Employees should know their rights when it comes to reporting elder abuse. With the number of baby-boomers on the rise, it is unfortunately inevitable that we will see the corresponding increased abuse of senior citizens. This “golden” generation is regrettably most susceptible to crime and neglect due to its accumulated assets, trusting mentality, and diminished mental capacity. Enter the criminals and institutions who aim to prey on this most vulnerable subset of our society. Here is information you need to know to combat this growing epidemic.
What is Elder Abuse?
Elder abuse applies to anyone age 65 or older. It may be criminal or civil, and may arise in the form of physical, financial, emotional, or neglect. Criminal elder abuse takes place when a person knows that the victim is an elder and purposely causes, or allows another to cause, physical or mental suffering to the elder. Also, it is a crime to intentionally cause or allow the elderly to be in a situation where his or her health is in danger. (Penal Code Section 368.) Civil elder abuse expands the scope beyond mere physical and mental to financial, neglect, abandonment, isolation, and abduction that leads to physical or mental harm. (Welfare & Institutions Code Section 15610.07.) A growing trend of civil elder abuse is found to be performed by health care custodians, or caregivers, who are charged with watching over the well-being of senior citizens.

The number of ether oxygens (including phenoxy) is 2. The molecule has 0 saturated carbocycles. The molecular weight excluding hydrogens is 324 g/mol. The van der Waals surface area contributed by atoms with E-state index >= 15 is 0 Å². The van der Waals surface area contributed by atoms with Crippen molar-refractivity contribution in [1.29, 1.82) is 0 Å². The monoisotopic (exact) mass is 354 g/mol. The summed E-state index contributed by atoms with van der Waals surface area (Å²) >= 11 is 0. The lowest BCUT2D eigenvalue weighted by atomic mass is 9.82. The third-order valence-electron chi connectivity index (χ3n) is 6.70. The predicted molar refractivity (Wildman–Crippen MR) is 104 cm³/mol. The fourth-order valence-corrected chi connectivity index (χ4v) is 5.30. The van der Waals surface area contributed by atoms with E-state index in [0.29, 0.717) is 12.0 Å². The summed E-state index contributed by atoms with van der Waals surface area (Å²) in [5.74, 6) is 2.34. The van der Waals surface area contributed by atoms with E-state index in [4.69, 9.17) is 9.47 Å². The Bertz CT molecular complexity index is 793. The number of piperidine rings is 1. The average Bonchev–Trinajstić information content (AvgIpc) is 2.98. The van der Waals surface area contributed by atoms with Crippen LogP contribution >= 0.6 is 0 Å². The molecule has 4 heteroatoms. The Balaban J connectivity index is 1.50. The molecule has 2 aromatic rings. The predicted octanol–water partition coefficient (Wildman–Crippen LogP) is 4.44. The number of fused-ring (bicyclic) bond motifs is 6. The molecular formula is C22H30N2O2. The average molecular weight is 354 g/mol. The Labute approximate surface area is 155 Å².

What are the Signs?
The most blatant signs of physical abuse are repeated injuries such as bruises or skin marks in the same area, malnutrition or dehydration, or unexplained broken or fractured bones. Signs of mental abuse are when the victim refuses to speak about the injury, is in denial, is confused, showcases depression, or is agitated or defensive. Some signs of financial abuse are when families divert social security checks from elderly victims or the unreasonable signing of financial documents by a victim who seems to lack mental alertness.
What Should You Do?
Aside from the crime of failing to report elder abuse, employees have the right to report any signs because it is the right thing to do. Labor Codes protect employees from retaliation when they report illegal activity such as elder abuse in the workplace.
After reporting possible elder abuse to the police, one may also notify the County District Attorney’s Office Elder Abuse Section (http://da.lacounty.gov/seniors/), or Adult Protective Services agency at the California Department of Social Services which is tasked with investigating abuse.
If you believe that you’ve witnessed elder abuse, it is recommended that you immediately contact the experienced elder abuse law attorneys at Stephen Danz and Associates.